I have good news and I have bad news (I think). The good news is – that name?, that book title?, the author of that book?, that word ‘on the tip of your tongue’? – none are forgotten! They’re all in there, somewhere! The bad news is that our ‘filing systems’ sometimes get to be like that junk drawer, cluttered with who knows what (admit it, we all have at least one), where we say in frustration, “I know it’s in here.” When we attempt retrieval, we end up being led down the wrong aisle like at the supermarket. I think that elusive bit of information finally shows up around 2:15 AM because we’re no longer searching, when it’s no longer pertinent, when we’d much rather be asleep. 

Here’s the deal – our brains instantly imprint everything we see, everything we hear, everything we experience. And I mean, everything, indiscriminately, good or bad. And all this input gets ‘filed’ in an area like the Permanent Collections Section in old-timey libraries. Because of the rapid-fire nature of incoming data, maybe our gray matter simply flings things in a random drawer somewhere so as not to get behind the continual onslaught of new ‘arrivals’ (not unlike the TV skit of Lucy and Ethel at the ever-quickening conveyor belt in the chocolate factory). It’s all put away, but where? When we feel overwhelmed and confused, it may be that our systems are on overload and need to slow down, to take a break. Without this much-needed, sometimes urgently signaled, rest, our decision-making power is greatly diminished or impaired. This distracted condition causes us to lose track, to forget the main thing, to expose our souls to harming influence.

If you watch the faces of the runners in 4×400 meter relays at the Olympics, one thing is clear – fierce, steely-eyed focus. Every muscle is taut, each body toned, with the finish line the sole aim. As the first runner prepares to slow down for the handoff, and the next runner, reaching for the baton, prepares to explode down the track, it’s the same. Adrenaline is flowing, hearts are beating furiously. The near presence of all competitors is in the peripheral vision of each. The winning runner crosses the finish line and can, only now, collapse, exhausted, happy, barely able to breathe, surrounded by exhilarated teammates, all laughing, sobbing, celebrating a great race. Often, as I re-watch these events, searching for the clues to their success, I find myself out of breath, too, having been drawn into the intensity of this brief, but grueling, contest.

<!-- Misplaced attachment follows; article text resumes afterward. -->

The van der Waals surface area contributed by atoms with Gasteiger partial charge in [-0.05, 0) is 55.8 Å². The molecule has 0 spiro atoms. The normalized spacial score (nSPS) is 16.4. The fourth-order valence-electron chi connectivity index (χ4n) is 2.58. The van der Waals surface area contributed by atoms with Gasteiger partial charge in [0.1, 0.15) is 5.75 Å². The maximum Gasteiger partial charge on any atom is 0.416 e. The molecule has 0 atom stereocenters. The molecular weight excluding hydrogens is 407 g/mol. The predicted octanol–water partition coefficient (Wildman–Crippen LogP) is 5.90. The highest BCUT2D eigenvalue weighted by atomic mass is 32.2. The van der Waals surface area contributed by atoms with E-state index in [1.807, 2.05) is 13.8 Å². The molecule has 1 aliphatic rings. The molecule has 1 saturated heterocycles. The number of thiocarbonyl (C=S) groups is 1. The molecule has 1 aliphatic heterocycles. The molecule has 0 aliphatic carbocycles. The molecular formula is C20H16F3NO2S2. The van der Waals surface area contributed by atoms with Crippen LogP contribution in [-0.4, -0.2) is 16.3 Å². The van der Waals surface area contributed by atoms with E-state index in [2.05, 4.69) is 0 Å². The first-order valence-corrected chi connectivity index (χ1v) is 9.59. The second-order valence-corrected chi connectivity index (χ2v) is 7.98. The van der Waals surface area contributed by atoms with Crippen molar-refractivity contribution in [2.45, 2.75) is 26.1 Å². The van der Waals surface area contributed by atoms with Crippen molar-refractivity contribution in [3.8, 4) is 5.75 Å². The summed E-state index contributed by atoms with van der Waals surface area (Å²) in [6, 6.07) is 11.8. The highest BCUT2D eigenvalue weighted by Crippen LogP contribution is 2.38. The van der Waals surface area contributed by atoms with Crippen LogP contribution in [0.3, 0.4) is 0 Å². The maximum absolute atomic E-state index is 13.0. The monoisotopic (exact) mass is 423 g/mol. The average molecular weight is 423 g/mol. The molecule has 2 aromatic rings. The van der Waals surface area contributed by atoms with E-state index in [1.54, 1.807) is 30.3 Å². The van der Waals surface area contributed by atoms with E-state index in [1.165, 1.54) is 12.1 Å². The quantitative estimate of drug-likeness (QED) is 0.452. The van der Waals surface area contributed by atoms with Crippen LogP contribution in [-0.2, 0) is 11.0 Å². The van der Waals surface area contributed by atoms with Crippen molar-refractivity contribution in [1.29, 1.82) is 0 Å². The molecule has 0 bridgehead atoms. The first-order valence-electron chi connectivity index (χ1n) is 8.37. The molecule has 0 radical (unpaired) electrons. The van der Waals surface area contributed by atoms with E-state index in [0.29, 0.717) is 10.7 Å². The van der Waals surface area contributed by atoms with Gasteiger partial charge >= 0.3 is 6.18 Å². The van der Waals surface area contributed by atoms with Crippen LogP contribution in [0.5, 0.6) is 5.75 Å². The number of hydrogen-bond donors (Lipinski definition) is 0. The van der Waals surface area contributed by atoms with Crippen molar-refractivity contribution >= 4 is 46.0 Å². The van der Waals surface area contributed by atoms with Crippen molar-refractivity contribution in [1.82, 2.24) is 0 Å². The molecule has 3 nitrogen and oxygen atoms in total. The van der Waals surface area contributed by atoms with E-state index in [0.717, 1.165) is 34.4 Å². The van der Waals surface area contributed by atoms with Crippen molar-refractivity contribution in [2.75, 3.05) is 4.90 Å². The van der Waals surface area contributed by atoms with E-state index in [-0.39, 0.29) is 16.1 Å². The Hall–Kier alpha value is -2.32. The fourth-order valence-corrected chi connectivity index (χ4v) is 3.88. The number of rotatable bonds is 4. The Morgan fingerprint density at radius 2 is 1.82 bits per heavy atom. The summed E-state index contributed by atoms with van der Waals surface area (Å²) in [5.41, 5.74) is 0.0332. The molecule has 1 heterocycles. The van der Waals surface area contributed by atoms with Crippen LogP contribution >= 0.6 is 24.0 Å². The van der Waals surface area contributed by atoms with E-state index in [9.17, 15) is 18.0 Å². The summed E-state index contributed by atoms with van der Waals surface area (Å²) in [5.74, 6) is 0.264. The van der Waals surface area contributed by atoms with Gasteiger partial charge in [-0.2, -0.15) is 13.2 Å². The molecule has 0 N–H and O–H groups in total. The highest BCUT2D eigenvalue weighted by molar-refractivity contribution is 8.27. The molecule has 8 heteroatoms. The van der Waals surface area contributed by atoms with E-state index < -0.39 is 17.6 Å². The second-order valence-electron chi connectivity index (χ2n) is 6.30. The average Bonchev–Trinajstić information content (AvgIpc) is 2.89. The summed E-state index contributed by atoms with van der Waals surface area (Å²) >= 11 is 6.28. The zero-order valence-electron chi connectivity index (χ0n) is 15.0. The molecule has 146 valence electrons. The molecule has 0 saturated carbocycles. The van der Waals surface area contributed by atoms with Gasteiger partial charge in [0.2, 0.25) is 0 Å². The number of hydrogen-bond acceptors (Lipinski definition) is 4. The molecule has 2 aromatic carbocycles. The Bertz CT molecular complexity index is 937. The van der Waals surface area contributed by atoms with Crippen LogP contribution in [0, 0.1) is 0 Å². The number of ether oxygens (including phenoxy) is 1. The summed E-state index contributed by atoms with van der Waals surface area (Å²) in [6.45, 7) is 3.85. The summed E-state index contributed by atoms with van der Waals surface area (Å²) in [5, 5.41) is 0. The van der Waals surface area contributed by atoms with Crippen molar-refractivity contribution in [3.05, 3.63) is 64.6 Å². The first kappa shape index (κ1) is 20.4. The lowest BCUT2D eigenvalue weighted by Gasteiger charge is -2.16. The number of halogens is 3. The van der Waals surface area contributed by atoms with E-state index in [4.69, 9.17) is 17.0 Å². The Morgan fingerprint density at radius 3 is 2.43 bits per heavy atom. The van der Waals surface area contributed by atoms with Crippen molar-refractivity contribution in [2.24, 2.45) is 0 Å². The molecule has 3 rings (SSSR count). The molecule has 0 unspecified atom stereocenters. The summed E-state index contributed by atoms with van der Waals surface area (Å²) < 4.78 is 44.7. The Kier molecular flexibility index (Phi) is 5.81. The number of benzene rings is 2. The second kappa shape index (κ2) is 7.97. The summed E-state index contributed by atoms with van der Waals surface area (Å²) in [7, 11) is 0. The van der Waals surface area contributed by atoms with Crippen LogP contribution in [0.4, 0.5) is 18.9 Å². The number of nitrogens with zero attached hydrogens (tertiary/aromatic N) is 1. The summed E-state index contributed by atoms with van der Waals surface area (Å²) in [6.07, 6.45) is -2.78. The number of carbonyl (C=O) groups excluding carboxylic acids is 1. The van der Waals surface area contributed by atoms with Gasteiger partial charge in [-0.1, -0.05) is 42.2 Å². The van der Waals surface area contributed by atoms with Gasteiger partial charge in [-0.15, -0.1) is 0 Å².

My guess is these athletes are completely and deliberately oblivious to all else happening around the track: all the cheering, the audience, the announcements, the ongoing ads, the cameras. They’ve trained and trained and trained. They’ve come for one thing: to compete to the utmost of their ability, ignoring all distractions, until their mission has been completed. “Isn’t it obvious that all runners on the racetrack keep on running to win, but only one receives the victor’s prize? Yet each of you must run the race to be victorious. A true athlete will be disciplined in every respect, practicing constant self-control in order to win a laurel wreath that quickly withers. But we run our race to win a victor’s crown that will last forever.” 1 Cor. 9:24,25. Hmm.  Eager to see y’all tomorrow at 10 AM, 3 PM, 4 PM.  PD

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